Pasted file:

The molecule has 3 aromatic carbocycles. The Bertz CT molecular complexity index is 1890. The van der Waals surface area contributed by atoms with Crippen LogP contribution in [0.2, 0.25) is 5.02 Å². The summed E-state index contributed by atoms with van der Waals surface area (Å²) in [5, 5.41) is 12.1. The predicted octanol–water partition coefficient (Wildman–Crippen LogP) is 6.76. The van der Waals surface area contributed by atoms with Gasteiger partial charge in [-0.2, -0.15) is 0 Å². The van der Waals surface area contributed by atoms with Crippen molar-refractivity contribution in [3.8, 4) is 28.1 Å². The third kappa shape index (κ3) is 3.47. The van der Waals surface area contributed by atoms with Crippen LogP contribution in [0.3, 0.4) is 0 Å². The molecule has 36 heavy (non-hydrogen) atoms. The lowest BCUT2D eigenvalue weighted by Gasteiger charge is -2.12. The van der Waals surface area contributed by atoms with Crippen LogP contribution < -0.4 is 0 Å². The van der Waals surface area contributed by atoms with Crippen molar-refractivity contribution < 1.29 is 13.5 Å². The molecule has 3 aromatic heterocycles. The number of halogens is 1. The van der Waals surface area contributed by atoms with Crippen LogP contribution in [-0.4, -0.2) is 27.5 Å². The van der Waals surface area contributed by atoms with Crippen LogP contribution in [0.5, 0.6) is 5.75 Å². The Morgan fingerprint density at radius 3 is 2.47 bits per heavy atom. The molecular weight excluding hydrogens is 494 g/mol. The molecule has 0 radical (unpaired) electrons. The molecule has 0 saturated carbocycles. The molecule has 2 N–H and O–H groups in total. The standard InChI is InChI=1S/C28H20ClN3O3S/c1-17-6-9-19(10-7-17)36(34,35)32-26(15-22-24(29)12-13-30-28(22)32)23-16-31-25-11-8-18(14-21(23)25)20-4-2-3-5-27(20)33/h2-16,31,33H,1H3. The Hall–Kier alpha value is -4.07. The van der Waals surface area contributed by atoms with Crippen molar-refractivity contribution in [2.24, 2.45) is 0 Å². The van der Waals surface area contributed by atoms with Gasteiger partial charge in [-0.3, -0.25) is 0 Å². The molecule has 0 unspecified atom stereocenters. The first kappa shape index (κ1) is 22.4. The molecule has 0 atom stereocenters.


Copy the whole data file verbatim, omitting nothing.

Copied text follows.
The molecule has 3 aromatic carbocycles. The Bertz CT molecular complexity index is 1890. The van der Waals surface area contributed by atoms with Crippen LogP contribution in [0.2, 0.25) is 5.02 Å². The summed E-state index contributed by atoms with van der Waals surface area (Å²) in [5, 5.41) is 12.1. The predicted octanol–water partition coefficient (Wildman–Crippen LogP) is 6.76. The van der Waals surface area contributed by atoms with Gasteiger partial charge in [-0.2, -0.15) is 0 Å². The van der Waals surface area contributed by atoms with Crippen molar-refractivity contribution in [3.8, 4) is 28.1 Å². The third kappa shape index (κ3) is 3.47. The van der Waals surface area contributed by atoms with Crippen LogP contribution in [0.3, 0.4) is 0 Å². The molecule has 36 heavy (non-hydrogen) atoms. The lowest BCUT2D eigenvalue weighted by Gasteiger charge is -2.12. The van der Waals surface area contributed by atoms with Crippen LogP contribution < -0.4 is 0 Å². The van der Waals surface area contributed by atoms with Crippen molar-refractivity contribution < 1.29 is 13.5 Å². The molecule has 3 aromatic heterocycles. The number of halogens is 1. The van der Waals surface area contributed by atoms with Crippen LogP contribution in [-0.4, -0.2) is 27.5 Å². The van der Waals surface area contributed by atoms with Crippen LogP contribution in [0.5, 0.6) is 5.75 Å². The Morgan fingerprint density at radius 3 is 2.47 bits per heavy atom. The molecular weight excluding hydrogens is 494 g/mol. The molecule has 0 radical (unpaired) electrons. The molecule has 0 saturated carbocycles. The molecule has 2 N–H and O–H groups in total. The standard InChI is InChI=1S/C28H20ClN3O3S/c1-17-6-9-19(10-7-17)36(34,35)32-26(15-22-24(29)12-13-30-28(22)32)23-16-31-25-11-8-18(14-21(23)25)20-4-2-3-5-27(20)33/h2-16,31,33H,1H3. The Hall–Kier alpha value is -4.07. The van der Waals surface area contributed by atoms with Crippen molar-refractivity contribution in [2.24, 2.45) is 0 Å². The van der Waals surface area contributed by atoms with Gasteiger partial charge in [-0.3, -0.25) is 0 Å². The molecule has 0 unspecified atom stereocenters. The first kappa shape index (κ1) is 22.4. The molecule has 0 atom stereocenters.